Highly processed food effect on physical health: higher death rate then tobacco.

Research shows unhealthy diet caused 19.1% deaths in 2016 vs. 17.8% from tobacco.

Thousands of research studies throughout the years have studied how highly processed food affects us. In this article I will be giving you a rundown on the most prevalent research evidence on highly processed food’s effect on our physical health.

This is part 2 of 7 in the series “The Truth behind highly processed food”. In the previous article we discussed what is highly processed food and what to look out for: There are four levels of food processing, but our main concern is the highly processed foods which include artificial colors and flavors, high levels of added sugar, sodium, and fat.

These ingredients make the food taste better, however, too much of it leads to physical health issues such as obesity, heart disease, high blood pressure, and diabetes; among with mental health issues such as mood disorders, anxiety, depression, and increased risk of cancer, dementia, and Alzheimer’s disease.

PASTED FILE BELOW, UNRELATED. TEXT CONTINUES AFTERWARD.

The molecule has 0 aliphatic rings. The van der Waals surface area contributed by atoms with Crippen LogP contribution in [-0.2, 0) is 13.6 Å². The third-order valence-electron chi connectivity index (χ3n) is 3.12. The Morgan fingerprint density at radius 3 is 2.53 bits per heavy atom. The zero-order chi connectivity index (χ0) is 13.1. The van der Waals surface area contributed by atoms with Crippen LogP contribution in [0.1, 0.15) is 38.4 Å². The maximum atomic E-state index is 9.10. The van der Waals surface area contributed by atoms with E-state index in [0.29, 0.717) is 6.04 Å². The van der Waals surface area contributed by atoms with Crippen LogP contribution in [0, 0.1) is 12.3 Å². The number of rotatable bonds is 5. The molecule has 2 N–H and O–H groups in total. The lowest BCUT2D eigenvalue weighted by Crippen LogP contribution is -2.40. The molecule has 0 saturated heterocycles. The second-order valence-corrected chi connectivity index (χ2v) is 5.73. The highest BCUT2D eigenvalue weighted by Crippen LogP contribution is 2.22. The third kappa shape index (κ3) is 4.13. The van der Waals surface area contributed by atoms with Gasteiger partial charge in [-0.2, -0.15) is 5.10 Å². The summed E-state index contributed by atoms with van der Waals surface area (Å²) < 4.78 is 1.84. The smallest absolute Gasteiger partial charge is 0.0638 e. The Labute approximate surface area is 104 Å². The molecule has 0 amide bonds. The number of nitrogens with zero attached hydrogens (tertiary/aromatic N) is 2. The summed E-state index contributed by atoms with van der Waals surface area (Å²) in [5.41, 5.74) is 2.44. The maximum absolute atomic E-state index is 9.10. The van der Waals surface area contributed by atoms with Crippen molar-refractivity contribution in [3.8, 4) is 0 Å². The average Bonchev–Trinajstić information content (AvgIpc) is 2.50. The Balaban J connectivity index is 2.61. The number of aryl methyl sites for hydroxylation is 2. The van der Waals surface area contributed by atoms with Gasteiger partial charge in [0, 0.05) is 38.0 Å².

A higher death risk than tobacco:

A recent study performed by researchers at the University of Chapel Hill found that more than 60% of the food purchased annually in America is highly processed. Research has shown that an unhealthy diet contributes to approximately 678,000 deaths each year in the U.S., due to nutrition- and obesity-related diseases, such as heart disease, cancer, and type 2 diabetes. Calculating 19.1% of total deaths in 2016, considering the known health risk of Tobacco that has 17.8% total death risks; the percentage is way too close for nutritional health to be taken lightly. (CSPI)

Obesity & hidden sugar:

  • Obesity is a well-known concern, especially in the United States. With the increase in highly processed foods and unhealthy diets, obesity prevalence increased from 30.5% to 42.4% between 1999 and 2018 according to the CDC. It is known that a high intake of sugar contributes to obesity, which can lead to other chronic diseases.